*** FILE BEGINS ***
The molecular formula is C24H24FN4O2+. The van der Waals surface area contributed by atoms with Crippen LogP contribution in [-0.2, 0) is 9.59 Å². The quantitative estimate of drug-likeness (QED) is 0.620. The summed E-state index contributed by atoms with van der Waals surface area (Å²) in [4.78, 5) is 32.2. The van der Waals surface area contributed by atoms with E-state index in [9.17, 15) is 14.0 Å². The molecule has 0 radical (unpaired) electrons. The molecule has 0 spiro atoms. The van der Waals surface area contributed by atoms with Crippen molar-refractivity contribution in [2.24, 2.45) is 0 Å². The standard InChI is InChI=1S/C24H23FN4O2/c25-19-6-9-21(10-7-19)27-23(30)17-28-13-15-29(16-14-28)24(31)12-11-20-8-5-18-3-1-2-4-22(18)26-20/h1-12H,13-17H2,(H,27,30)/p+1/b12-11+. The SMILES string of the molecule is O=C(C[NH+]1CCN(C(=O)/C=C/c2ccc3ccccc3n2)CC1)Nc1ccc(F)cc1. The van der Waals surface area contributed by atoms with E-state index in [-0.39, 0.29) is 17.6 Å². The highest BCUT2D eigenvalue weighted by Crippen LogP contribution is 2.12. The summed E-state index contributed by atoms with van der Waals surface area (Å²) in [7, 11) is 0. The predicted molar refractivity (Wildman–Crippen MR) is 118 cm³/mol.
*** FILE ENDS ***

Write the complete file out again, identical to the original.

The molecular formula is C24H24FN4O2+. The van der Waals surface area contributed by atoms with Crippen LogP contribution in [-0.2, 0) is 9.59 Å². The quantitative estimate of drug-likeness (QED) is 0.620. The summed E-state index contributed by atoms with van der Waals surface area (Å²) in [4.78, 5) is 32.2. The van der Waals surface area contributed by atoms with E-state index in [9.17, 15) is 14.0 Å². The molecule has 0 radical (unpaired) electrons. The molecule has 0 spiro atoms. The van der Waals surface area contributed by atoms with Crippen molar-refractivity contribution in [2.24, 2.45) is 0 Å². The standard InChI is InChI=1S/C24H23FN4O2/c25-19-6-9-21(10-7-19)27-23(30)17-28-13-15-29(16-14-28)24(31)12-11-20-8-5-18-3-1-2-4-22(18)26-20/h1-12H,13-17H2,(H,27,30)/p+1/b12-11+. The SMILES string of the molecule is O=C(C[NH+]1CCN(C(=O)/C=C/c2ccc3ccccc3n2)CC1)Nc1ccc(F)cc1. The van der Waals surface area contributed by atoms with E-state index in [-0.39, 0.29) is 17.6 Å². The highest BCUT2D eigenvalue weighted by Crippen LogP contribution is 2.12. The summed E-state index contributed by atoms with van der Waals surface area (Å²) in [7, 11) is 0. The predicted molar refractivity (Wildman–Crippen MR) is 118 cm³/mol.